UC Students Continue to Hold Jobs During Distance Learning

Owen Megura, Staff Writer

   Many companies are struggling as a result of the ongoing coronavirus pandemic, but still remain open to meet the needs of their customers while maintaining a flow of revenue, and employees who continued working have had to change the way they conduct business.. 

   Senior and Which Which Employee Pouria Ghanbari is working twenty hours a week and has adapted to the changing requirements presented to him as a result of the pandemic. “We’ve begun to wear masks when we talk to others, and when we make sandwiches, and we make sure the workplace remains as clean as possible,” Ghanbari stated. “Work has been slow and fewer people were coming at first, but it’s slowly going back to normal as more people are beginning to go outside,” Ghanbari continued.

   With the increasing expectations to keep everything sanitary, the workload can be a challenge for employees. “Since the pandemic started, work has gotten both easier and harder,” Ghanbari explained. “Easier in the sense that there’s less stuff to do, but it’s also hard because there’s less time to do what we need to do, as all employees are given fewer hours,” he added.

   Senior Leila Garret is an employee at Albertsons, and the grocery business has implemented many regulations in the workplace in order to build a safe place to shop for customers. “Albertsons has made mask-wearing mandatory, and they have a very strict policy. If we don’t wear a mask or forget to, we get a warning first, and then we get fired,” Garret said. “The store itself doesn’t provide any masks or gloves for us to use, and we also have to follow strict social-distancing guidelines by marking the floor in six foot intervals,” she continued.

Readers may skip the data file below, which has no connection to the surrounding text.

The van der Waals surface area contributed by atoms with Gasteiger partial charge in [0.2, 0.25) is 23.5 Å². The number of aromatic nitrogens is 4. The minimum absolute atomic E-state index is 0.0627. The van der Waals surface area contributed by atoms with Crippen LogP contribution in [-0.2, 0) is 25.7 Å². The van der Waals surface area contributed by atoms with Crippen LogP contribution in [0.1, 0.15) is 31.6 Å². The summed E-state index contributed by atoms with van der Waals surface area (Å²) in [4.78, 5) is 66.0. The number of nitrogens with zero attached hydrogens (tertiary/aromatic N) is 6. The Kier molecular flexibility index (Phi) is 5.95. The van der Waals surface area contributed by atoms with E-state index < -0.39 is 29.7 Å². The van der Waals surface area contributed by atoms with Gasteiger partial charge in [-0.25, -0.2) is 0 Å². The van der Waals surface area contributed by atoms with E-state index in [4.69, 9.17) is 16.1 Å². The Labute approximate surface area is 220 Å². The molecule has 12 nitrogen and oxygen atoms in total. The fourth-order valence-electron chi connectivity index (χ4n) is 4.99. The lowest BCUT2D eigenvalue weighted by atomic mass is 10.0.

Despite the changes in the workplace, Garrett worries that the virus could still be passed around, but is confident in the intentions of the company and what they have done to keep everything sanitary. “I worry that I’ll take the virus back home, because I live with some little kids, one of which has a history of medical issues,” Garret explained. “But I’m not that worried due to all the precautions my store is taking to ensure that the virus doesn’t spread,” Garrett concluded.

  In regards to the coronavirus’ impact on employees and their families, Ghanbari is concerned about his mother. “I’m worried about my mom because she is in her fifties, but even though she doesn’t have any underlying health conditions, she’s still more at risk,” Ghanbari stated. “I just have to trust that people won’t go into stores to order food if they feel sick,” he concluded.

   According to CNBC, many workers who are considered “essential” face many challenges working during the pandemic. For example, some workers may be allergic to materials or certain chemicals used to make gloves or masks.. Others may have trouble getting access to food if their jobs take place on the road, as most restaurants stop serving take-out orders after a certain time of the day. Also, there has been a known shortage of masks and gloves, which leaves many employees of many companies subject to infection because they don’t have proper protection (cnbc.com).